‘It’s certainly fair to ask: “Aren’t kids better off shedding a small local language and becoming globally conversant citizens?” In response, wouldn’t an even better scenario be kids who increase their brainpower by being bilingual and enjoy the benefits of both a close-knit ethic community and a sense of national or global participation?’
In all three cases, the answer is bilingualism. We should move away from debates about language, and any policies that follow, which are based on ‘either…or’. Instead we should be talking about language only in terms of ‘and’.
Politically, this will still require a huge paradigm shift – especially in countries where policies of monolingualism (like Napoleon’s ‘One nation, one language’) have been firmly entrenched for centuries. But such policies are near-sighted at best. In his book, I think Harrison sums it up nicely when he says:
‘[…] we live in a society that curiously undervalues bilingualism. Millions of school children spend countless hours drilling the verb forms of Spanish, while just a classroom away, millions of other children who speak Spanish with their parents at home and could be fully bilingual are shamed for having a slight accent and intimidated into giving up their Spanish. “English only” is one of the most intellectually ruinous notions ever perpetuated upon American society, and one of the most historically naïve. We have always been a multilingual society, even before we became a nation.’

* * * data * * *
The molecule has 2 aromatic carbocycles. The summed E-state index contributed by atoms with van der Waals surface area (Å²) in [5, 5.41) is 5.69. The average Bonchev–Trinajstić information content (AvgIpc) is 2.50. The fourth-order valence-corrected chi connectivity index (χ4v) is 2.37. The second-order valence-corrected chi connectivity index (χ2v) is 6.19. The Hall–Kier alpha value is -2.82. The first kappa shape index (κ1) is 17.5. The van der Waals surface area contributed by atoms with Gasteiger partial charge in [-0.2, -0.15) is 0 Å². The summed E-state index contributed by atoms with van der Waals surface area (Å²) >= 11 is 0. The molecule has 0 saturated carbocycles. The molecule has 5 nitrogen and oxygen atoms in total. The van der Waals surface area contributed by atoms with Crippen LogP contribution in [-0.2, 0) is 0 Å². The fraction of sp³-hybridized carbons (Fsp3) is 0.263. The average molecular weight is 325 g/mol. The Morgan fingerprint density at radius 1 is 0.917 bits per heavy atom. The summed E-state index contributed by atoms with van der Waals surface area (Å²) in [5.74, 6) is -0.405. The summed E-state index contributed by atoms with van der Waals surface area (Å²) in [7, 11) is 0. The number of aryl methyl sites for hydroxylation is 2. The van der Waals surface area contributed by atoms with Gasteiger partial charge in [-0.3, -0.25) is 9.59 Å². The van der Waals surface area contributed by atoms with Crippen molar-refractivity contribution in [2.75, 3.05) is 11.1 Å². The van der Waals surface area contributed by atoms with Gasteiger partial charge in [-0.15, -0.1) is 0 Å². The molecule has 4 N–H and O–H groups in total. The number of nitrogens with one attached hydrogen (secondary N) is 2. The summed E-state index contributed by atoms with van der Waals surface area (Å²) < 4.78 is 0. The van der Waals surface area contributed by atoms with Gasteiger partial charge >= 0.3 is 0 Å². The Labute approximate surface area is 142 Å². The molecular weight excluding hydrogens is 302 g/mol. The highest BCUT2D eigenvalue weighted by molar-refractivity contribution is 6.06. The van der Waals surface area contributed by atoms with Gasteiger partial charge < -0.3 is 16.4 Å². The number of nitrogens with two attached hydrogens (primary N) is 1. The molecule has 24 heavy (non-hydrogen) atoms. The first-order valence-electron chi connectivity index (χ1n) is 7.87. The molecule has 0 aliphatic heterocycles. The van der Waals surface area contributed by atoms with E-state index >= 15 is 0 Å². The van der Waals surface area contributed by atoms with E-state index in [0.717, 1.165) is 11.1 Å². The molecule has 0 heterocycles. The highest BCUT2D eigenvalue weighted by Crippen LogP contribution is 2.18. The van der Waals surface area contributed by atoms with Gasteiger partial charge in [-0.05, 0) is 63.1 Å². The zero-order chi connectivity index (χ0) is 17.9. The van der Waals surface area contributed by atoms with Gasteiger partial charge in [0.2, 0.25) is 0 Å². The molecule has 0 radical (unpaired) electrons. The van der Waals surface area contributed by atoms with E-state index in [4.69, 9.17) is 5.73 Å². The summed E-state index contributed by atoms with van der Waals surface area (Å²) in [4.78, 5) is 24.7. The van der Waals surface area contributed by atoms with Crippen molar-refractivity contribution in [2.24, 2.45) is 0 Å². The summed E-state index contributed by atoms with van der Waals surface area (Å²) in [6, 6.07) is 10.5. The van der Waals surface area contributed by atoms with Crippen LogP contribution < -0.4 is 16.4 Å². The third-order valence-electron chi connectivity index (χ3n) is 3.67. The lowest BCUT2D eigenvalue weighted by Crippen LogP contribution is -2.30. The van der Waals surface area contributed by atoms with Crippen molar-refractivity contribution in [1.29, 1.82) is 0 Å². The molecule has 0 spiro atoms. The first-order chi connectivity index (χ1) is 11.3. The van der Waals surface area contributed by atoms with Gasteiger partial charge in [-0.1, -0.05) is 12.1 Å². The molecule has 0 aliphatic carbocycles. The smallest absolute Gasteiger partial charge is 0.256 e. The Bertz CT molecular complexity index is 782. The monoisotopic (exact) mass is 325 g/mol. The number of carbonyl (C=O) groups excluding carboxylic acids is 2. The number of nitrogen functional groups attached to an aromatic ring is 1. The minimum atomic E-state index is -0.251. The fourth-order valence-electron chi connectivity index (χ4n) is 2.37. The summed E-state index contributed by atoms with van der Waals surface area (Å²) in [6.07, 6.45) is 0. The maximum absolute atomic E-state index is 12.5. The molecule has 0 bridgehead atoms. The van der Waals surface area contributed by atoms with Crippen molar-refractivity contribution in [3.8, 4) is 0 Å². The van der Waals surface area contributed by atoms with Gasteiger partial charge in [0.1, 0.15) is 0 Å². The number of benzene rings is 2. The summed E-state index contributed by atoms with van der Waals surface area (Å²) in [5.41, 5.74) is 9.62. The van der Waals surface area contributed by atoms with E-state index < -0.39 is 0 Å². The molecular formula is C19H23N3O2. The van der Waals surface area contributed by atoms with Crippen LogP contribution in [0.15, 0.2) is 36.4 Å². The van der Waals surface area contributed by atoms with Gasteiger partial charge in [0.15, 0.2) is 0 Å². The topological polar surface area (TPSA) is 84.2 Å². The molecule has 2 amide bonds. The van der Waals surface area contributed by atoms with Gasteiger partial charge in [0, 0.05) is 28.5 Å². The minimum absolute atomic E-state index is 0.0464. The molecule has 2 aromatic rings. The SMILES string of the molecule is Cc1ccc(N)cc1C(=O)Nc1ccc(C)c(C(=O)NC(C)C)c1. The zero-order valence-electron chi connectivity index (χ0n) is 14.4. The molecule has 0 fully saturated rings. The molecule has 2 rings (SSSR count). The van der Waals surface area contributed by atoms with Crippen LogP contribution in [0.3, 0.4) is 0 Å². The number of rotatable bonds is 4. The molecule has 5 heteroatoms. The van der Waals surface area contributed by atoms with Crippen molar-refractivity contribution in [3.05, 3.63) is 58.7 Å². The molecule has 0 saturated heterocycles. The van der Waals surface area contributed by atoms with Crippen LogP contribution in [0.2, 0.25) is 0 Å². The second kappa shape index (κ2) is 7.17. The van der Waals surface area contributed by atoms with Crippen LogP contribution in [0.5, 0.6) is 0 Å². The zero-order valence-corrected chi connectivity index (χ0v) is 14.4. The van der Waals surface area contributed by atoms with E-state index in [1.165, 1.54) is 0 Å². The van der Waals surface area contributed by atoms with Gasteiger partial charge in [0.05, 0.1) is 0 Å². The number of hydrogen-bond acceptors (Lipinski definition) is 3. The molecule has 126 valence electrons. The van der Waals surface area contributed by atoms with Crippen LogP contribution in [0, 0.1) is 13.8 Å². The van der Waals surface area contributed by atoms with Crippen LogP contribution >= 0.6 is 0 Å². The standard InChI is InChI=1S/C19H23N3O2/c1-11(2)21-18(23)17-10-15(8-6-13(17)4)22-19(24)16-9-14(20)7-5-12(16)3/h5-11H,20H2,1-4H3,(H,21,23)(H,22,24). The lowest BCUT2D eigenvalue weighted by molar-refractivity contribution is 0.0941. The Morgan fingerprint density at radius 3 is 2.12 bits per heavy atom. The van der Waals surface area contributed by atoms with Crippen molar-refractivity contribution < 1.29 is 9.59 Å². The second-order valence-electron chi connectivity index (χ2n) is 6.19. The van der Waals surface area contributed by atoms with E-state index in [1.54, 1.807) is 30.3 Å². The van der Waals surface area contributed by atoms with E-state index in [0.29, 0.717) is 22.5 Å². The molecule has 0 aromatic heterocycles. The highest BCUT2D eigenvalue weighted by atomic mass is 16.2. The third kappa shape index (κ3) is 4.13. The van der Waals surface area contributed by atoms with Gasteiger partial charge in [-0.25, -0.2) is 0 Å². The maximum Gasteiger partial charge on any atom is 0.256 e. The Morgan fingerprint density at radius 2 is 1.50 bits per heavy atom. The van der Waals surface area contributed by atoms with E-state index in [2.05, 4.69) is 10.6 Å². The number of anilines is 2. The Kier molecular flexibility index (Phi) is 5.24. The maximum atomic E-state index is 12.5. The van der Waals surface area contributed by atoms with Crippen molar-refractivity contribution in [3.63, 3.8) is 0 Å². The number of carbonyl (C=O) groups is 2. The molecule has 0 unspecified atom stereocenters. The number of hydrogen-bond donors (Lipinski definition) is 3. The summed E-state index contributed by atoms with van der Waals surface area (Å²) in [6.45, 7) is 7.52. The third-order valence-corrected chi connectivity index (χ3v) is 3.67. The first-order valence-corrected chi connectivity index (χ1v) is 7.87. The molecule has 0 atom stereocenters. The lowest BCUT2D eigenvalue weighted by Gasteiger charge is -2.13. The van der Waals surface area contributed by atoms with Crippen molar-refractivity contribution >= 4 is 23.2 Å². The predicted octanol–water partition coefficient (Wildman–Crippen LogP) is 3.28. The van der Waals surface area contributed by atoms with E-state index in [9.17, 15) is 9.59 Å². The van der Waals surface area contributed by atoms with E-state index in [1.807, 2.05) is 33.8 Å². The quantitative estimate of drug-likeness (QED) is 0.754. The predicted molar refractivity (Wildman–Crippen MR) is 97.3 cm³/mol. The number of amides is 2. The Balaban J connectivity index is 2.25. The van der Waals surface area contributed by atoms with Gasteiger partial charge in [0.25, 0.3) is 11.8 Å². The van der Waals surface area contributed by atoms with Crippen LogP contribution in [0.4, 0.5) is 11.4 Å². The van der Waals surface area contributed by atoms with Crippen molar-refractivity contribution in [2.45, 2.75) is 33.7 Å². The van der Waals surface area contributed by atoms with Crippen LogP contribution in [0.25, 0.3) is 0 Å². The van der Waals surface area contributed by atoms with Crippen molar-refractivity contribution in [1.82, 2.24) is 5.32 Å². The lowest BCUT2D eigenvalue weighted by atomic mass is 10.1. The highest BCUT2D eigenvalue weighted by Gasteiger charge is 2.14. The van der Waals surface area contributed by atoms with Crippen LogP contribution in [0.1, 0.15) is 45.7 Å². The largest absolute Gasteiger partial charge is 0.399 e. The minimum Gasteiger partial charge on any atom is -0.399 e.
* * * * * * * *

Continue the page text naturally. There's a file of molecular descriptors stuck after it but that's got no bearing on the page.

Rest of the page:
In the USA, as elsewhere, policies of monolingualism are not the answer. They could actually be part of the problem.
So, do you want to maintain the intellectual wealth contained within local languages and dialects, at the same time as acknowledging the need for national standards and lingua francas? Do you want your students to be proud of their heritage, but have the skills and confidence to compete for jobs nationally? Do you want to have employees that will make you more sales worldwide, and help you beat your competitors in the global marketplace? And do you want to increase your creativity, hold off dementia, and literally grow your brain?
The answer is simple. The answer is bilingualism: Value it, support it, celebrate it.
Gibson, M. (2007). Multilingualism. In D. Britain (Ed.), Language in the British Isles (pp. 257-275). Cambridge: Cambridge University Press.
Li, W. (Ed.). (2007). The Bilingualism Reader (2nd ed.). Oxford: Routledge.